OPEC Power: Past And Present Essay

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In this paper, I am going to discuss how the oil cartel known as

OPEC (Organization of Petroleum Exporting Countries) impacted the

United States economy in the 1970’s, how the effects of this are still felt today, and how their power should continue to influence our thinking where foreign policy and energy policy are concerned. First I will explain what OPEC is, its history and how this concerns every citizen in the United States. Then I will discuss how leaders of the past dealt with the pressures concerning the further effects on the economy at the time, which brought to light the need for energy policy as well as pressing foreign policy issues that need to be addressed, as both are certainly
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Transportation has been the only growth sector for oil demand over the past twenty ears and will continue to be the principal reason for growing world oil demand in the next twenty years. Among all modes of transportation, highway vehicles continue to dominate transportation energy use and petroleum is the energy source of choice (89).
     The transportation sector was obviously the most affected by the 1973 oil embargo. Beginning in 1973, OPEC that at the time already had its dominant share of the world oil market, began to flex its muscles. The price of a barrel of crude oil quadrupled between 1973 and 1975. Particularly disruptive was the oil embargo that followed the Arab-Israeli war in 1973. The result was long lines at gas pumps-----rationing by waiting time rather than by price (Walton 616).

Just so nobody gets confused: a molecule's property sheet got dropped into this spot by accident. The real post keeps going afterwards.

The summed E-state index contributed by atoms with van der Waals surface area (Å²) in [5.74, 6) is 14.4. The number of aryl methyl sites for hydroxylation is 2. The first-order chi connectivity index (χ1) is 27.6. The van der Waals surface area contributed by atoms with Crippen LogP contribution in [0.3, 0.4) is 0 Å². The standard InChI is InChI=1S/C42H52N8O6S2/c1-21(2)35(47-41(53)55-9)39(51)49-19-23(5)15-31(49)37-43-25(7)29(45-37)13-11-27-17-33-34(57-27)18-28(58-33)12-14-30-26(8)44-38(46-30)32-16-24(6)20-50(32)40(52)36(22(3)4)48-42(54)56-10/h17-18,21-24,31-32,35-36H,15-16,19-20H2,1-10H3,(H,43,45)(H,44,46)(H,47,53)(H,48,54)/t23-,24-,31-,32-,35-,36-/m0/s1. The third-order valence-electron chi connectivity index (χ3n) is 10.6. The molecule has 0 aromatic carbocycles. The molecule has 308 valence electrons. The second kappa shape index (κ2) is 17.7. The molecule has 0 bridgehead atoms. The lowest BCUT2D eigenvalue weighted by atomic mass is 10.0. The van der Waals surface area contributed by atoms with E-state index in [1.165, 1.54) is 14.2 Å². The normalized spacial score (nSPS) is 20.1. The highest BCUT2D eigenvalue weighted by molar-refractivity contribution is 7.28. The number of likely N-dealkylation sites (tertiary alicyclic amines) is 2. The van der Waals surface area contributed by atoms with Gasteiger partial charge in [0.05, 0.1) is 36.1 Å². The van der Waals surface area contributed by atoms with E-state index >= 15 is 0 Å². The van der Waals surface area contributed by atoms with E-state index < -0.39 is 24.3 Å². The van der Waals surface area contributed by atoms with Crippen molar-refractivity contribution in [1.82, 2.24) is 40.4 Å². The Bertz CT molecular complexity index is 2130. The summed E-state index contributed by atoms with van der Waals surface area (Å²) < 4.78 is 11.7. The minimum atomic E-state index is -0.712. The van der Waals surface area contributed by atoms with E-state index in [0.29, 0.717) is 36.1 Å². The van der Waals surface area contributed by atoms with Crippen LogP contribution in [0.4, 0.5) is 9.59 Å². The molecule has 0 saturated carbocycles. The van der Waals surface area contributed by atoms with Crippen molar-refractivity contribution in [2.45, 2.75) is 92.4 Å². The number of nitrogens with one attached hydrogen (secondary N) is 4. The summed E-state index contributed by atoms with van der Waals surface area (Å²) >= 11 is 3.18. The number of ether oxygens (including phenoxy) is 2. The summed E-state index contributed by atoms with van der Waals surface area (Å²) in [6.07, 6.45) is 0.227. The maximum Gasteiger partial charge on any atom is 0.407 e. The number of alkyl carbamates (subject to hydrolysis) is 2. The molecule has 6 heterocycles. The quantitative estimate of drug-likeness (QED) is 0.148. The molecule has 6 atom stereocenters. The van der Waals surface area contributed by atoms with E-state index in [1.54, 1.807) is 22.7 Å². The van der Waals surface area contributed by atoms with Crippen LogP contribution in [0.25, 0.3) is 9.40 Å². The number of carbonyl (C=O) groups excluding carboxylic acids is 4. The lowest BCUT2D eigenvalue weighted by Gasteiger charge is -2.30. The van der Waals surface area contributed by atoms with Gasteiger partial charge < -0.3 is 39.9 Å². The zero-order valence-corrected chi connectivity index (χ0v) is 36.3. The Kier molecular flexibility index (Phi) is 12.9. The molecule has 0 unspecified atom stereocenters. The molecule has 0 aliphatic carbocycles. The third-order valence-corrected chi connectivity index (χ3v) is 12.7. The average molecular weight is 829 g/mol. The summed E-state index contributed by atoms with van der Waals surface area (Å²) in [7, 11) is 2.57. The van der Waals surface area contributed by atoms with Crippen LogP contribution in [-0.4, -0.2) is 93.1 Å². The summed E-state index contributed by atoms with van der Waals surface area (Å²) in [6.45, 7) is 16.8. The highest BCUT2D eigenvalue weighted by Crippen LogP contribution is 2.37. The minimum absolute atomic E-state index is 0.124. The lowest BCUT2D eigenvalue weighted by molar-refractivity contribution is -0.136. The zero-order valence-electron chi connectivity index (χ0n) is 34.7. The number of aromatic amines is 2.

This was to be known as the “energy crisis” and the increasing fear that the U.S. economy was stagnating. This experience touched off a debate on how to meet the “energy crisis.” Should it be through government actions—rationing, subsidies for the poor, and federal expenditures for new sources of energy—or by relying on market forces? Advocates of the price system held that higher prices would produce the most efficient results: higher prices would reduce demand (by making smaller, fuel-efficient cars more attractive, for example) and increase supplies.

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